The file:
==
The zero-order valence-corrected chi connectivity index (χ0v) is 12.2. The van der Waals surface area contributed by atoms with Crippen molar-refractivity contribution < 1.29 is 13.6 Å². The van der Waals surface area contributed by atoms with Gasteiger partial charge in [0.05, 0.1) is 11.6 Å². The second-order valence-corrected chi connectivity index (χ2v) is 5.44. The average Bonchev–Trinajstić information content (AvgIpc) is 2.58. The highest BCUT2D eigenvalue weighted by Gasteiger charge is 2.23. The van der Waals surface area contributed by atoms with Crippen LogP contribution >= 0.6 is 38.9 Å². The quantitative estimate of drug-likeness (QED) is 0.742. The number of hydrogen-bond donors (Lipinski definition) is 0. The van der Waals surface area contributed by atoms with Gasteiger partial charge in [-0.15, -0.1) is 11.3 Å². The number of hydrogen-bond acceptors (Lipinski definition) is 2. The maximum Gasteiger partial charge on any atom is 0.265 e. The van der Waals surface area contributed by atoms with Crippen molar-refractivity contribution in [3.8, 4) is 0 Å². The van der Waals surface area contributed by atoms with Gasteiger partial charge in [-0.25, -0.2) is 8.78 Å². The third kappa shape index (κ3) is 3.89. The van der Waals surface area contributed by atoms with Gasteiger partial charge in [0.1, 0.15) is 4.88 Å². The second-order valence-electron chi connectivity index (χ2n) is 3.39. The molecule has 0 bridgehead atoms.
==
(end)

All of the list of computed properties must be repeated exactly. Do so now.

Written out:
The zero-order valence-corrected chi connectivity index (χ0v) is 12.2. The van der Waals surface area contributed by atoms with Crippen molar-refractivity contribution < 1.29 is 13.6 Å². The van der Waals surface area contributed by atoms with Gasteiger partial charge in [0.05, 0.1) is 11.6 Å². The second-order valence-corrected chi connectivity index (χ2v) is 5.44. The average Bonchev–Trinajstić information content (AvgIpc) is 2.58. The highest BCUT2D eigenvalue weighted by Gasteiger charge is 2.23. The van der Waals surface area contributed by atoms with Crippen LogP contribution >= 0.6 is 38.9 Å². The quantitative estimate of drug-likeness (QED) is 0.742. The number of hydrogen-bond donors (Lipinski definition) is 0. The van der Waals surface area contributed by atoms with Gasteiger partial charge in [-0.15, -0.1) is 11.3 Å². The number of hydrogen-bond acceptors (Lipinski definition) is 2. The maximum Gasteiger partial charge on any atom is 0.265 e. The van der Waals surface area contributed by atoms with Crippen molar-refractivity contribution in [3.8, 4) is 0 Å². The van der Waals surface area contributed by atoms with Gasteiger partial charge in [-0.25, -0.2) is 8.78 Å². The third kappa shape index (κ3) is 3.89. The van der Waals surface area contributed by atoms with Gasteiger partial charge in [0.1, 0.15) is 4.88 Å². The second-order valence-electron chi connectivity index (χ2n) is 3.39. The molecule has 0 bridgehead atoms.